If the 2020 Tesla Model Y Is a Success, How Will Tesla Handle Production?
And where does the Y leave Model 3 buyers?by Jonathan Lopez, on LISTEN 05:24
When Tesla debuted the Model 3 compact sedan back in 2016, it managed to accumulate some 400,000 pre-orders in just a matter of weeks. And while most automakers would salivate at the mere thought of generating that kind of demand, Tesla struggled to ramp up production to fill all those orders. Now, with the imminent arrival of the 2020 Tesla Model Y, the brand’s new high-volume compact crossover, it looks as though Tesla might have a much easier time keeping its promises.
Model 3 Production Woes
|Note: Tesla Model 3 pictured here.|
Tesla took a top-down approach to its model lineup, which means that it started by offering low-volume, high-cost models like the Model S and the Model X before the more-accessible Model 3. This strategy provided the cash needed to offer the follow-up Model 3, which was intended as a high-volume, lower-cost sedan “for the masses.”
As such, by the time Tesla was ready to debut the Model 3, it was already at full steam on the ‘ole hype train.
Customers flocked to plunk down a $1,000 deposit to get theirs, with hundreds of thousands signing up without even so much as an expected delivery date.
Production of the Model 3 didn’t start until several months after the sedan’s debut in April of 2016, and the first 30 units were delivered in a “handover party” in July of 2017.
|Note: Tesla Model 3 handover party pictured here.|
By that time, many of those who had reserved a Model 3 of their own were growing impatient, but Tesla calmed nerves by promising a major ramp-up in production capabilities; something Musk referred to as “production hell.” The goal was to reach upwards of 5,000 units per week, rather than the few hundred Tesla was pushing off the line at that time.
However, due to a number of setbacks and delays that would follow, as well as a number of quality control issues, enthusiasm for the 3 started to wane. Some waited for more than a year to get their car, if not longer. Pricing also became an issue, as the most “affordable” Tesla in the lineup suddenly became ineligible for the promised electric vehicle federal tax credit, which began to phase down for those customers who would receive their car after January 1st, 2019.
Nevertheless, Tesla slogged through it all and buyers kept picking up the 3. Now, it’s one of the most popular sedans in America.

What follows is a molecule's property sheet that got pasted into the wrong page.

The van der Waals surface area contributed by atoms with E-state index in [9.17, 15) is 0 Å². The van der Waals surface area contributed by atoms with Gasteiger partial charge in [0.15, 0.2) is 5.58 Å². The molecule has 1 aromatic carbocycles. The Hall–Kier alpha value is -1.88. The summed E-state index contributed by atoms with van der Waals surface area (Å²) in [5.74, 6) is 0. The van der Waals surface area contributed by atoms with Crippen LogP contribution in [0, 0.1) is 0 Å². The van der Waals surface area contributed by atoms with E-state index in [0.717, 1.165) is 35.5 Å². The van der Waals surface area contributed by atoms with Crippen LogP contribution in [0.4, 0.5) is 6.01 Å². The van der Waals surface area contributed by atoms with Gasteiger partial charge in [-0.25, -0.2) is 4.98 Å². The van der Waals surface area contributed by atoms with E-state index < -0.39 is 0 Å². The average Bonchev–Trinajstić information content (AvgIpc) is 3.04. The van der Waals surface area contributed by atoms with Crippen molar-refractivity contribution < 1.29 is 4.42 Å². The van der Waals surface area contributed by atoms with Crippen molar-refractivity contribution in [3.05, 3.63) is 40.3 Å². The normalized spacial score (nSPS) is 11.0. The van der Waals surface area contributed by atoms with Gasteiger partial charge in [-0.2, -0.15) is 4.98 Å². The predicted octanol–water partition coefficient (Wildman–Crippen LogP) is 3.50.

How Will The Public React To The Y?
|Note: TopSpeed’s rendering of the 2020 Tesla Model Y pictured here.|
Despite the production delays, delivery bottleneck, quality control issues, and loss of the federal tax credit, we expect the 2020 Tesla Model Y to be just as popular as the 3, if not more so.
For starters, let’s consider just how popular the compact crossover segment is these days. While the sedan segment shrinks smaller and smaller, crossovers are booming, growing by 12.6 percent in 2018 according to a report by carsalesbase.com. The same report also says the compact crossover segment is an incredible 50-percent larger than the next largest segment (large pickups), and despite its ridiculous size, it’s still the fourth fastest-growing segment in the industry.
By comparison, the compact car segment fell by 12.3 percent according to carsalesbase.com.
|Note: 2020 Tesla Model Y pictured here.|
Now imagine this - take that exploding segment demand, then amp it up with the kind of buyer enthusiasm typically associated with a new Tesla product. See where we’re going here?
Of course, it’s possible Tesla has lost some of its momentum. Perhaps consumers will be a bit wary of the Y now that the 3’s production delays, quality control issues, and vanishing tax credit are still fresh in their mind. Maybe.
However, if I were a betting man, I’d venture the Y will be every bit as popular as the 3.
And now with Tesla’s expanded production capabilities officially in place, it should be smoother sailing for the company, right?
How Will Tesla Balance Demand For The Model 3 And Model Y?
|Note: 2020 Tesla Model Y pictured here.|
With both the Model 3 and Model Y now on offer, will Tesla need more of that Musk-branded “production hell” to meet demand?
Perhaps not, as it looks as though customer tastes may shift wildly towards the new compact crossover.
According to a recent report from Business Insider, Goldman Sachs is predicting that Model 3 demand will fall this quarter and that the Model Y will weaken that demand even further.
The report also points to recent data from InsideEVs that indicate Model 3 sales are down for the first two months of the year.
The Same Tesla Song And Dance
If Model 3 demand falls, the Y could actually be an easy out for the company.
The 3 was like a learning experience for the company, something to help it grow towards its stated goal of providing all-electric personal transportation to the world.
If Model 3 demand falls, all Tesla will need to do is shift the production tooling to its new crossover, then apply the lessons learned with the 3 towards the Y. That includes delivery and quality control issues.
Indeed, Tesla is a far cry from the niche company it was all those years ago when it offered the original Roadster. As a leader in the electric vehicle segment, the new 2020 Model Y will no doubt blaze a path that the other automakers will follow, copying Tesla’s successes and avoiding its failures. And that’s not necessarily a bad thing for consumers like you and me.
Read our full speculative review on the 2020 Tesla Model Y.